The Kindle; Richard Masoner/flickr

The Kindle; Richard Masoner/flickr

To cope with the Kindle, most large publishers have made their catalogs available for the device. According to Kasper, the University of Chicago Press has contributed about 500 titles to the Kindle program. Ranging in subject matter from economics to the Renaissance, Kasper said the Press’s Kindle titles were largely chosen because they were already in an electronic format. Sales have been small–in the thousands of dollars, said Kasper, though she said this is in part because Kindle is such a new device.

Amy Kass has taught at the University of Chicago for more than 30 years. She has also taught at Johns Hopkins, St. John’s, and Georgetown, and now spends most of her time in Washington, DC, where she is a senior fellow at the Hudson Institute. She thinks the Internet has had deleterious effects on students’ reading habits. And, in a request that she says stunned her family, she has asked for a Kindle for her birthday. This doesn’t mean that Kass wants to see books disappear. She says a Kindle would simply be convenient for her frequent travel schedule. (According to Kasper, most Kindle sales have been to commuters. The student population, she said, prefers to do its electronic reading on computers or on iPhones, which now feature a Kindle application).

Indeed, Kass says she will continue to read actual books at home. She likes the geography of books, the way she can remember on which side of a page a particular quote is located. Cella and Jonas have similar responses to physical books. A book, says Cella, is still “a pretty handy and convenient” means of getting information. When the printed word switched from scrolls to pages, Jonas says, it was a big advance. Digital printing has reverted to the scroll model, which is less intuitive.

Kass has seen the effects of digitization in her classroom. “What I see is that our students, like everyone else, are influenced by the general culture, which is not a book culture,” she said. For instance, Kass is currently teaching an undergraduate course on George Eliot’s “Middlemarch.” At around 500 dense pages, reading the book in five weeks, as Kass asks her students to do, is no small task. She says she doesn’t recall having to tell her students to be sure to finish when she first taught this class more than a decade ago. But this time around, she has given numerous reminders, and doesn’t think anyone in the class has finished yet. She thinks computers have something to do with it. What’s more, she thinks contemporary students have less patience for sustained, close reading. The Kindle, with its ability to switch between books instantaneously, likely won’t discourage this trend. “It’s like flipping television channels,” Kass said. Cella echoed Kass’s concern: “On the one hand, the idea of a Borgesian library at your fingertips is great, but on the other, does it encourage close reading?”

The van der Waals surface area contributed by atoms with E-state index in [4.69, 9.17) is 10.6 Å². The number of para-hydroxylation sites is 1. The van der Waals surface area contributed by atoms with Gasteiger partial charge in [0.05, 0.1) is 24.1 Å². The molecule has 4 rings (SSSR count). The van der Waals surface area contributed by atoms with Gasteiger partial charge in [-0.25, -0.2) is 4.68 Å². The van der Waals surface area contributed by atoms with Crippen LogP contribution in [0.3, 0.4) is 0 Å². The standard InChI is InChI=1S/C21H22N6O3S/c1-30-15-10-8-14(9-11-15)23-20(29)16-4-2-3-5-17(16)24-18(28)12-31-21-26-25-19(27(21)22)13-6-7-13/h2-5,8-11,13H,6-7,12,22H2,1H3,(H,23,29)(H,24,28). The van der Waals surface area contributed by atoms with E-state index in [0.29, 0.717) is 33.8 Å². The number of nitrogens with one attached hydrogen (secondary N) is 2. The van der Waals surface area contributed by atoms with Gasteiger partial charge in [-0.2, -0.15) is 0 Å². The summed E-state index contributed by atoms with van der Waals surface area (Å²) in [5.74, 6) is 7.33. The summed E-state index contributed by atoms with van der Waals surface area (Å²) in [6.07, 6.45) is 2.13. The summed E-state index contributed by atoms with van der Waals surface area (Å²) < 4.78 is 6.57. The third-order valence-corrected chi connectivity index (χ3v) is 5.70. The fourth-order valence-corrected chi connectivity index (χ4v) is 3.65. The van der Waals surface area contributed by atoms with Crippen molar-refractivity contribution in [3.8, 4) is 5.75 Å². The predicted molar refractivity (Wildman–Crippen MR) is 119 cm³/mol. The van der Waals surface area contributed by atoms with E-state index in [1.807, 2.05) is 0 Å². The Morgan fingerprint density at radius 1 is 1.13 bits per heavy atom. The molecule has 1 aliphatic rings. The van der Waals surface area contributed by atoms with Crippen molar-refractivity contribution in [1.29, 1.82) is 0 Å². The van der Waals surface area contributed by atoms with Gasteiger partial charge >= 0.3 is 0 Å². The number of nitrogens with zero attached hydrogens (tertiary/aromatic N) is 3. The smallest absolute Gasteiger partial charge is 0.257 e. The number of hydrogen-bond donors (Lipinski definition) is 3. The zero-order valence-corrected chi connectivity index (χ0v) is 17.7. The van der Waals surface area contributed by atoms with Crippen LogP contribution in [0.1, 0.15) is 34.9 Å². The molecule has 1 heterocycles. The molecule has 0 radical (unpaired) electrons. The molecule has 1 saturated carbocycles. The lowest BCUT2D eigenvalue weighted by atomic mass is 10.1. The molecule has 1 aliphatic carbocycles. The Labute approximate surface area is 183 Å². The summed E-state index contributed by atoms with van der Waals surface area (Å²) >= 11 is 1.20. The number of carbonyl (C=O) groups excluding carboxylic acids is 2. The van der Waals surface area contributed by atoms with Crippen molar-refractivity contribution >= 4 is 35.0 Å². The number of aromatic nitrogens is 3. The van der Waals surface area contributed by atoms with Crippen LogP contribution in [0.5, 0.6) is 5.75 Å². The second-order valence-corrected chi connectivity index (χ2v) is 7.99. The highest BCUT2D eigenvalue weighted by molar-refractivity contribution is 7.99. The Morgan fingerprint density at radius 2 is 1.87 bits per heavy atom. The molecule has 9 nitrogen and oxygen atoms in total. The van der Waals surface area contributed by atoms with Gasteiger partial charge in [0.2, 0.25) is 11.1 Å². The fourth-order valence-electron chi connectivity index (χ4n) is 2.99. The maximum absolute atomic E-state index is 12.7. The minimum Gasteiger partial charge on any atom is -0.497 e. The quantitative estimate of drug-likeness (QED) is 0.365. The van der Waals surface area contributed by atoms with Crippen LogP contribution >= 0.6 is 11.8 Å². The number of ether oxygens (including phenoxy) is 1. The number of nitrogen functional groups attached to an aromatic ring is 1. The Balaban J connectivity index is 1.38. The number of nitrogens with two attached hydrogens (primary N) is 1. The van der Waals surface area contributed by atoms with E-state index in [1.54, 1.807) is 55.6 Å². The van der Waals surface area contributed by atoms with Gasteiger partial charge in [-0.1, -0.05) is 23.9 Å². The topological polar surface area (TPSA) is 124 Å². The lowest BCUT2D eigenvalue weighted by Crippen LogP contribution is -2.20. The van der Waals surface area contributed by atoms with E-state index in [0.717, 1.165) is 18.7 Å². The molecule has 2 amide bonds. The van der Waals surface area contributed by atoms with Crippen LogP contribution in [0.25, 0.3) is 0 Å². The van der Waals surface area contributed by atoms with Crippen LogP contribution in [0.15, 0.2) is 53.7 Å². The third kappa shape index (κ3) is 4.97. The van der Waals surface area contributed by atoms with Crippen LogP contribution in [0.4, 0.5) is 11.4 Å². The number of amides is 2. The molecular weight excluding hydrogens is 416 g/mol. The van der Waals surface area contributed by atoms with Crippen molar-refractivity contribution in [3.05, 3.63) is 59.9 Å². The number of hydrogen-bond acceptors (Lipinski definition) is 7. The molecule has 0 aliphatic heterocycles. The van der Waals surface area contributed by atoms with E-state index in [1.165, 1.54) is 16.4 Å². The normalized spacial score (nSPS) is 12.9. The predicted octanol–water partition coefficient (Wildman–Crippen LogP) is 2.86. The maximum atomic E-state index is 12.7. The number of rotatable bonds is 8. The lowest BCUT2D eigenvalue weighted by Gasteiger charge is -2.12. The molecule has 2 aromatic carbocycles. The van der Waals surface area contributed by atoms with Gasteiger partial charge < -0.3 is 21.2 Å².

Jonas recalls the days when professors would come into Powell’s on a daily basis to see what was new. This has largely stopped, and Jonas fears the loss of one of the benefits of browsing–the unexpected find, walking out of a bookstore with a first edition found in a far corner of the store. “If that’s true in Hyde Park, if the academics of Hyde Park aren’t coming in stores,” it’s true of the rest of the nation, Jonas said. “Most of the good stores around Harvard are gone, most of the good stores around Berkeley are gone …I don’t want to say that the medium is the message, but without a part of the medium, you lose some of the message.”

Jack Cella doesn’t think the Kindle spells the end of the printed book. Either way, paper-and-glue books won’t disappear over night. Still, the erosion of book culture can be seen, and Cella says it will take a conscious effort to reverse the trend. “It depends whether publishers, booksellers, and readers are willing to think about what they value in the current form of books,” he said. This may not reassure book lovers, as our culture’s trend toward digitalization often feels inexorable. But perhaps comfort can be taken from the music industry, of all places. After nearly two decades of almost-obsolescence, vinyl records enjoyed a jump in sales in 2008.